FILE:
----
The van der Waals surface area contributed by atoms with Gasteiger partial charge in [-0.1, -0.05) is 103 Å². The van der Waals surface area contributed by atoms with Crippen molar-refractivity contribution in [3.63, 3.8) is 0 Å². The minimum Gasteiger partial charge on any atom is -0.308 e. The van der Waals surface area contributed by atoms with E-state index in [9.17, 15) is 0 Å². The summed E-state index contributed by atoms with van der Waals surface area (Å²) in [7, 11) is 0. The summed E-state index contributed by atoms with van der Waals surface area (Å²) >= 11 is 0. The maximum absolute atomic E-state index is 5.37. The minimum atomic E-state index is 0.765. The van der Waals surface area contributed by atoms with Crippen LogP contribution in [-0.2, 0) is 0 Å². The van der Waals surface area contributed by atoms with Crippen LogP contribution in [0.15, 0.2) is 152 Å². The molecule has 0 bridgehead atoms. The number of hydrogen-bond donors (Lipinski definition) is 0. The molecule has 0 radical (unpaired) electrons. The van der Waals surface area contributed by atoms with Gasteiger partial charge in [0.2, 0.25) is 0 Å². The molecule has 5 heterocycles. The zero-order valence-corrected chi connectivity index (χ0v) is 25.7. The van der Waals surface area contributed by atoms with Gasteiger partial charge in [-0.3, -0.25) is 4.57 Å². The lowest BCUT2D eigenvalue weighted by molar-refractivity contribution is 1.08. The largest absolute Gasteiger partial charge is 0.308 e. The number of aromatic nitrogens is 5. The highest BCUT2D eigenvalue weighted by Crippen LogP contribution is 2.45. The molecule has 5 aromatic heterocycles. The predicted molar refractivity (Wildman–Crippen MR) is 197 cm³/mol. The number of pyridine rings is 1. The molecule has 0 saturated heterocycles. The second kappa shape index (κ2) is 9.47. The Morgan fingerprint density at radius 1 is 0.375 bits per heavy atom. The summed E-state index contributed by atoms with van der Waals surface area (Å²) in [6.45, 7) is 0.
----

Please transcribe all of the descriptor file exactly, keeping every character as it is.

The van der Waals surface area contributed by atoms with Gasteiger partial charge in [-0.1, -0.05) is 103 Å². The van der Waals surface area contributed by atoms with Crippen molar-refractivity contribution in [3.63, 3.8) is 0 Å². The minimum Gasteiger partial charge on any atom is -0.308 e. The van der Waals surface area contributed by atoms with E-state index in [9.17, 15) is 0 Å². The summed E-state index contributed by atoms with van der Waals surface area (Å²) in [7, 11) is 0. The summed E-state index contributed by atoms with van der Waals surface area (Å²) >= 11 is 0. The maximum absolute atomic E-state index is 5.37. The minimum atomic E-state index is 0.765. The van der Waals surface area contributed by atoms with Crippen LogP contribution in [-0.2, 0) is 0 Å². The van der Waals surface area contributed by atoms with Crippen LogP contribution in [0.15, 0.2) is 152 Å². The molecule has 0 bridgehead atoms. The number of hydrogen-bond donors (Lipinski definition) is 0. The molecule has 0 radical (unpaired) electrons. The van der Waals surface area contributed by atoms with Gasteiger partial charge in [0.2, 0.25) is 0 Å². The molecule has 5 heterocycles. The zero-order valence-corrected chi connectivity index (χ0v) is 25.7. The van der Waals surface area contributed by atoms with Gasteiger partial charge in [-0.3, -0.25) is 4.57 Å². The lowest BCUT2D eigenvalue weighted by molar-refractivity contribution is 1.08. The largest absolute Gasteiger partial charge is 0.308 e. The number of aromatic nitrogens is 5. The highest BCUT2D eigenvalue weighted by Crippen LogP contribution is 2.45. The molecule has 5 aromatic heterocycles. The predicted molar refractivity (Wildman–Crippen MR) is 197 cm³/mol. The number of pyridine rings is 1. The molecule has 0 saturated heterocycles. The second kappa shape index (κ2) is 9.47. The Morgan fingerprint density at radius 1 is 0.375 bits per heavy atom. The summed E-state index contributed by atoms with van der Waals surface area (Å²) in [6.45, 7) is 0.